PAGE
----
Future of Work

People are being asked to be respectful to shop workers as thousands of non-essential retail stores prepare to reopen across England and Wales. The British Retail Consortium (BRC) is calling on shoppers to adhere to social-distancing rules and “queue considerately” as curbs ease on Monday.

The Co-op reported a rise in abuse and assaults involving staff during Covid. Home Secretary Priti Patel said last year she “will not tolerate” abuse against shop workers.

The latest step in the government’s roadmap in England sees non-essential retail such as clothes and technology shops reopen on Monday alongside hairdressers, beauty salons and gyms.

In Wales, all shops will reopen as every pupil returns to the classroom.

The BRC, which represents big chain stores, said the public “have a key part to play in creating a safe and enjoyable retail environment”. It estimates the three national lockdowns in England since March 2020 have cost non-food stores about £30bn in lost sales – but an initial sales surge is expected as restrictions ease.

Chief executive Helen Dickinson said it was vital retailers “are able to make their contribution to the UK’s economic recovery”. She said: “Many of us will be looking forward to returning to our favourite shop in the coming weeks, and we all have a duty to keep each other safe. Everyone should be considerate and respectful to their fellow shoppers and hard-working shop staff.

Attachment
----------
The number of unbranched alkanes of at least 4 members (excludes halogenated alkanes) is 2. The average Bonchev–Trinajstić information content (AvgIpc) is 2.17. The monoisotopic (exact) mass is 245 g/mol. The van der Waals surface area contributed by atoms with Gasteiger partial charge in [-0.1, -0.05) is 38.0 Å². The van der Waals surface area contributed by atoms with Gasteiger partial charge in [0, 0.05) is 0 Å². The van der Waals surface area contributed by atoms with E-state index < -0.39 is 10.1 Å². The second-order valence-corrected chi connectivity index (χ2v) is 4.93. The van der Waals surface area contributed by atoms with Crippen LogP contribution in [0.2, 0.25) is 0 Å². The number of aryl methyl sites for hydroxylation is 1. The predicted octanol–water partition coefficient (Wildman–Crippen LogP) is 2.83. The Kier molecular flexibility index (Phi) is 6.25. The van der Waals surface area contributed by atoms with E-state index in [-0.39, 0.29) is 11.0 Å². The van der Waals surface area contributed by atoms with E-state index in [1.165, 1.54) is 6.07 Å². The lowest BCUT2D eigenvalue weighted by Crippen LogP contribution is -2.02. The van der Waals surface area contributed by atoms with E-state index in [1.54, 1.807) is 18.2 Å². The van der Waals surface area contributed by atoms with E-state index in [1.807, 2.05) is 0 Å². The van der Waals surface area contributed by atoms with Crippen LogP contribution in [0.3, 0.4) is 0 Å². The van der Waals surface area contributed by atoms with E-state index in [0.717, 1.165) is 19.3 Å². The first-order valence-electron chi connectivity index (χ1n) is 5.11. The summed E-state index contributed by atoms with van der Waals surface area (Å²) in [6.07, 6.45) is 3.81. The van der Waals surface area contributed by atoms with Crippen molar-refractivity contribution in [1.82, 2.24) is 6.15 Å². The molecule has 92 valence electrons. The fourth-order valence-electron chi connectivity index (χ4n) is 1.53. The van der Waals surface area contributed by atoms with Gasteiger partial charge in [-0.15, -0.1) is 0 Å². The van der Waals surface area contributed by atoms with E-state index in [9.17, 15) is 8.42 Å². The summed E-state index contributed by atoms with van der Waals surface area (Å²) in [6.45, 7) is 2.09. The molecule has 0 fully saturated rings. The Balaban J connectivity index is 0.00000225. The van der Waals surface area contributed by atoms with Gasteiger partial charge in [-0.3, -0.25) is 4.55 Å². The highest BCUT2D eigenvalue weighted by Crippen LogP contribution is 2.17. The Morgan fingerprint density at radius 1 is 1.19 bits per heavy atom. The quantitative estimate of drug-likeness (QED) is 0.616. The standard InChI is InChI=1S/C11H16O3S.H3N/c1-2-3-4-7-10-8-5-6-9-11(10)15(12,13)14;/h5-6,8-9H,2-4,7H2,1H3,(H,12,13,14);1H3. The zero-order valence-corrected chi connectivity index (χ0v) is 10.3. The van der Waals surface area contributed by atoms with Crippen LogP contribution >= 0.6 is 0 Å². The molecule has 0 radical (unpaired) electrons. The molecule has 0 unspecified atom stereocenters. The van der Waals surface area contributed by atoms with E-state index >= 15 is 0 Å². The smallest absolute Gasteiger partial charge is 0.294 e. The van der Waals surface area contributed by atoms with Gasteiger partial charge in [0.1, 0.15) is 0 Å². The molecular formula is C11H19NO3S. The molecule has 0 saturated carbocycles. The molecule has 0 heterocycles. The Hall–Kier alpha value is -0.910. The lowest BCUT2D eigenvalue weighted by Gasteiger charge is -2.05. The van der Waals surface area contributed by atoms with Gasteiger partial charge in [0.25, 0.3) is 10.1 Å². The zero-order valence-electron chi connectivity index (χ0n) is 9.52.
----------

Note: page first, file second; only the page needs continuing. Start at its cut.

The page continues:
“This way we can all enjoy shopping and support our local communities.”

Among its pleas to the public, the BRC asked people to “shop alone where possible”, “follow instructions”, and observe hygiene measures.

The Co-op said last year that violence, abuse and anti-social behaviour had become “normalised” and was at “unprecedented levels” during the pandemic. Co-op food boss Jo Whitfield said face-covering requirements and social-distancing rules had led to shop workers being “spat at and threatened”.

“The reality is that shop workers are facing levels of violence for just doing their job: they have been spat at and threatened just because they’ve asked customers to respect social distancing,” she wrote in the Daily Telegraph.

Speaking on the launch of a consultation over new legislation to protect shop staff, Ms Patel said last July: “I will not tolerate violence and abuse against any shopworker and it’s right that those who commit these crimes must be caught and punished.”

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